Kills 440 people per year in Toronto;
    Injures 1,700 people so seriously they have to be hospitalised;
    Causes children to have 1,200 acute bronchitis episodes;
    Causes children to have 60,000 asthma symptom days, and;
    Imposes mortality costs of $2.2 billion per year.

    See:

    http://www.toronto.ca/health/hphe/pdf/air_pollution_burden.pdf

    Needless to say, neither the USA’s Surgeon-General nor any other public health official has come out with anything similar in the USA. At least as far as I am aware of. Please prove me wrong by coming up with a counter-example.

    Instead, US politicians and government officials all have to bend the knee before the car lobby and seldom to never criticise car drivers for the harm that they do.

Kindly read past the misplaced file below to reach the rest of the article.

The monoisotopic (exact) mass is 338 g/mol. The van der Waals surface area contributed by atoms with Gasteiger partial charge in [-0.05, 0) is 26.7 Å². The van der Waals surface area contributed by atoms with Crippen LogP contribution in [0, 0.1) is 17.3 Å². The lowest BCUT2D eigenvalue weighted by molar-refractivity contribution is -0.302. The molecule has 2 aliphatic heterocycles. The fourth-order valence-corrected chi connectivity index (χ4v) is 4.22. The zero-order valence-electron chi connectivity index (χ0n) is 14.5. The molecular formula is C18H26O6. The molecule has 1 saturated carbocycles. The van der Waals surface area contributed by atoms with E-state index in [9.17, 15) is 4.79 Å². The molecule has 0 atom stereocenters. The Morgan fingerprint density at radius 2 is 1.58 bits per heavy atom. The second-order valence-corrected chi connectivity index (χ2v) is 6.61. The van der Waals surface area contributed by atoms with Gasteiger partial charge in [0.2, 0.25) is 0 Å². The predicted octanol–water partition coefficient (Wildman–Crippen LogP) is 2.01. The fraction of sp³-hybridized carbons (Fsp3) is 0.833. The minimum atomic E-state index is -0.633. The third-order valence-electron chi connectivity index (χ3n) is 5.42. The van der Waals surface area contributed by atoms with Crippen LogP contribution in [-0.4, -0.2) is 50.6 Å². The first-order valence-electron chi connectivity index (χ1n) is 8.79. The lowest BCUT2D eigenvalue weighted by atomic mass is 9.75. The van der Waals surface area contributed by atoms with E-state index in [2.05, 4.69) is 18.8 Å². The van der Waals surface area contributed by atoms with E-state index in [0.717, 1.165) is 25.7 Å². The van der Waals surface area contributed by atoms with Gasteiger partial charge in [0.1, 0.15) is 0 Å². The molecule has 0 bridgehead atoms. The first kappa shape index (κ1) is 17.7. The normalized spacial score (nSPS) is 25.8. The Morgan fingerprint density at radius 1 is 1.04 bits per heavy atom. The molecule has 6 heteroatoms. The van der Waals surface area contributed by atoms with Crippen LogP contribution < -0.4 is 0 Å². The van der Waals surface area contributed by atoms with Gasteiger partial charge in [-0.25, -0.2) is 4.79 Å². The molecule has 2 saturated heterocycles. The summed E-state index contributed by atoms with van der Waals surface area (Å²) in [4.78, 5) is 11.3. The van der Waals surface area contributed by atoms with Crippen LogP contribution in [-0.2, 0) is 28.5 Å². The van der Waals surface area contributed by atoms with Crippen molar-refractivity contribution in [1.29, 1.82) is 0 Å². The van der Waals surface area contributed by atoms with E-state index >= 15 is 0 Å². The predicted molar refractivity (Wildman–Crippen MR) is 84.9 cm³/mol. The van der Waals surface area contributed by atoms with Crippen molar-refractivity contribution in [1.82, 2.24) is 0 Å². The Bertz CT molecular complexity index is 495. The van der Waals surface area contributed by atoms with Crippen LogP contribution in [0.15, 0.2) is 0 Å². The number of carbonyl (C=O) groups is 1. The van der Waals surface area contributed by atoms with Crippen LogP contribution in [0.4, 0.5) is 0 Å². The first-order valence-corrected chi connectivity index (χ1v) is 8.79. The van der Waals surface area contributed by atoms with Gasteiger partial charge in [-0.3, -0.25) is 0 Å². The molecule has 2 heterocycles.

5. Kevin Love says:

    BluesCat,

    It is also my observation that the USA’s federation is far more centralised than Canada’s confederation. Starting with the fact that Canada is a confederation in which the provinces have a right to separate. Twice Quebec has held referenda on this subject, and separation was voted down both times.

    The US federal government exercises authority over the states that greatly exceeds anything allowed in Canada’s constitution, particularly in the areas of social and cultural policy. For example, US Social Security is universally mandatory, whereas the government of Quebec has opted out of the Canadian equivalent and runs its own pension system.

    Another example is the US government’s educational schemes, such as “No Child Left Behind.” Education is an exclusive provincial juristiction in Canada.

    Or even having a national drinking age at the absurdly high age of 21 years. What’s with that? Canadian provinces set their own age, and in no case is it higher than 19 years.